Exercises 8 To solve a system of equations by substitution, a variable must be isolated on one side of one of the equations. Looking at the given equations, we see that it will be necessary to apply the Properties of Equality for this to happen. {3x+5y=25x−2y=-6(I)(II) Which variable in which equation would be the easiest to isolate? Well, the coefficient of x in the second equation is 1, which makes it easy to isolate x. {3x+5y=25x=2y−6 Note, that it is impossible to isolate the variable in the equation (I) in one operation, because the coefficient of x in (I) is 3. For that reason we should use (I) to solve for a variable. | |

Exercises 9 When solving a system of equations using substitution, there are three steps.Isolate a variable in one of the equations. Substitute the expression for that variable into the other equation and solve. Substitute this solution into one of the equations and solve for the value of the other variable. For this exercise, x is already isolated in one equation, so we can skip straight to solving! {x=17−4yy=x−2(I)(II)(II): y=x−2{x=17−4yy=17−4y−2(II): Subtract term{x=17−4yy=15−4y(II): LHS+4y=RHS+4y{x=17−4y5y=15(II): LHS/5=RHS/5{x=17−4yy=3 Great! Now, to find the value of x, we need to substitute y=3 into either one of the equations in the given system. Let's use the first equation. {x=17−4yy=3(I): y=3{x=17−4(3)y=3(I): Multiply{x=17−12y=3(I): Subtract term{x=5y=3 The solution, or point of intersection, to this system of equations is the point (5,3).Checking Our Answer To check our answer, we will substitute our solution into both equations. If doing so results in true statements, then our solution is correct. {x=17−4yy=x−2(I), (II): x=5, y=3{5=?17−4(3)3=?5−2(II): Multiply{5=?17−123=?5−2(I), (II): Subtract term{5=53=3 Because both equations are true statements, we know that our solution is correct. | |

Exercises 10 When solving a system of equations using substitution, there are three steps.Isolate a variable in one of the equations. Substitute the expression for that variable into the other equation and solve. Substitute this solution into one of the equations and solve for the value of the other variable. For this exercise, y is already isolated in one equation, so we can skip straight to solving! {x=17−4yy=x−2(I)(II)(I): y=x−2{x=17−4(x−2)y=x−2(I): Distribute 4{x=17−4x+8y=x−2(I): Add terms{x=25−4xy=x−2(I): LHS+4x=RHS+4x{5x=25y=x−2(I): LHS/5=RHS/5{x=5y=x−2 Great! Now, to find the value of y, we need to substitute x=5 into either one of the equations in the given system. Let's use the second equation. {x=5y=x−2(II): x=5{x=5y=5−2(II): Subtract term{x=5y=3 The solution, or point of intersection, to this system of equations is the point (5,3).Checking Our Answer To check our answer, we will substitute our solution into both equations. If doing so results in true statements, then our solution is correct. {x=?17−4yy=?x−2(I), (II): x=5, y=3{5=?17−4(3)3=?5−2(I): Multiply{5=?17−123=?5−2(I), (II): Subtract terms{5=53=3 Because both equations are true statements, we know that our solution is correct. | |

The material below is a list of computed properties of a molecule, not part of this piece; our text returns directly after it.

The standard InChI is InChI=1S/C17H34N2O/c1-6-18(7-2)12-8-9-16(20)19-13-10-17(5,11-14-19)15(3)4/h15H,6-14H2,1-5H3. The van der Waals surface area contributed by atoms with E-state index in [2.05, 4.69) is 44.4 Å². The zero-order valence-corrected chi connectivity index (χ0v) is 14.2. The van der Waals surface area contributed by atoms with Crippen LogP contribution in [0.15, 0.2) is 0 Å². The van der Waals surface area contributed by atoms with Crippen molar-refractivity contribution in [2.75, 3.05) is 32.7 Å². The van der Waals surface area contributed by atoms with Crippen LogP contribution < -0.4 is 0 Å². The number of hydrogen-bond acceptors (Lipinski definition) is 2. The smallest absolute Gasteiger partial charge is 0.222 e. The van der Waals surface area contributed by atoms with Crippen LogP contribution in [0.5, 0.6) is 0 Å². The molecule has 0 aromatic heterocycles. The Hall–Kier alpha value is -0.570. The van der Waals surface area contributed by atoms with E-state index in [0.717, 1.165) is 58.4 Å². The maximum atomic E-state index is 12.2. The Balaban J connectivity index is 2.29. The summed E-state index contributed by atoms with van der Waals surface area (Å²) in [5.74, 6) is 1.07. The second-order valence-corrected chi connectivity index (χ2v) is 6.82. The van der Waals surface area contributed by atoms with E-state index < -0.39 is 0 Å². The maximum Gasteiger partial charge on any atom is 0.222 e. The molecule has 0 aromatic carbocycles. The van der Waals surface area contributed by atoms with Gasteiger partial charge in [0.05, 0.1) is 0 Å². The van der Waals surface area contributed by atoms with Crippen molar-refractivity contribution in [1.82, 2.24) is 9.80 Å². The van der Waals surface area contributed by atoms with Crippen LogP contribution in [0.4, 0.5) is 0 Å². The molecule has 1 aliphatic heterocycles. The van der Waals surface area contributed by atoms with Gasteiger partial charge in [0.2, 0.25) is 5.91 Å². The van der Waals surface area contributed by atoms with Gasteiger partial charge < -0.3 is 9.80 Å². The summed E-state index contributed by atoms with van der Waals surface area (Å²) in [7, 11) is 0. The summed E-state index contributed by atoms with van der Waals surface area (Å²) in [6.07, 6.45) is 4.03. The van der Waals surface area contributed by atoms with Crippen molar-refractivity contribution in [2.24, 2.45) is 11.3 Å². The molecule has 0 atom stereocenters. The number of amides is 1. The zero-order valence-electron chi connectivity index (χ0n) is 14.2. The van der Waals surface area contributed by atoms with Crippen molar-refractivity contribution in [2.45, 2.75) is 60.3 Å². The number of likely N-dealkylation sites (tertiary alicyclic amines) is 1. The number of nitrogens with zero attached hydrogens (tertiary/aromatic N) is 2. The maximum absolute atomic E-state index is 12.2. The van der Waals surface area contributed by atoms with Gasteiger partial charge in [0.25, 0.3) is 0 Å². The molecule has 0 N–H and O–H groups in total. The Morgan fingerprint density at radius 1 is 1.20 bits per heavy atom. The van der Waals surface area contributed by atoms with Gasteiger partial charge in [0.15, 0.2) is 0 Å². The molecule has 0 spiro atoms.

Exercises 11 When solving a system of equations using substitution, there are three steps.Isolate a variable in one of the equations. Substitute the expression for that variable into the other equation and solve. Substitute this solution into one of the equations and solve for the value of the other variable. For this exercise, y is already isolated in one equation, so we can skip straight to solving! {6x−9=yy=-3x(I)(II)(I): y=-3x{6x−9=-3xy=-3x(I): LHS−6x=RHS−6x{-9=-9xy=-3x(I): Rearrange equation{-9x=-9y=-3x(I): LHS/-9=RHS/-9{x=1y=-3x Great! Now, to find the value of y, we need to substitute x=1 into either one of the equations in the given system. Let's use the second equation. {x=1y=-3x(II): x=1{x=1y=-3(1)(II): Multiply{x=1y=-3 The solution, or point of intersection, to this system of equations is the point (1,-3).Checking Our Answer To check our answer, we will substitute our solution into both equations. If doing so results in true statements, then our solution is correct. {6x−9=?yy=?-3x(I), (II): x=1, y=-3{6(1)−9=?-3-3=?-3(1)(I), (II): Multiply{6−9=?-3-3=?-3(I): Subtract term{-3=-3-3=-3 Because both equations are true statements, we know that our solution is correct. | |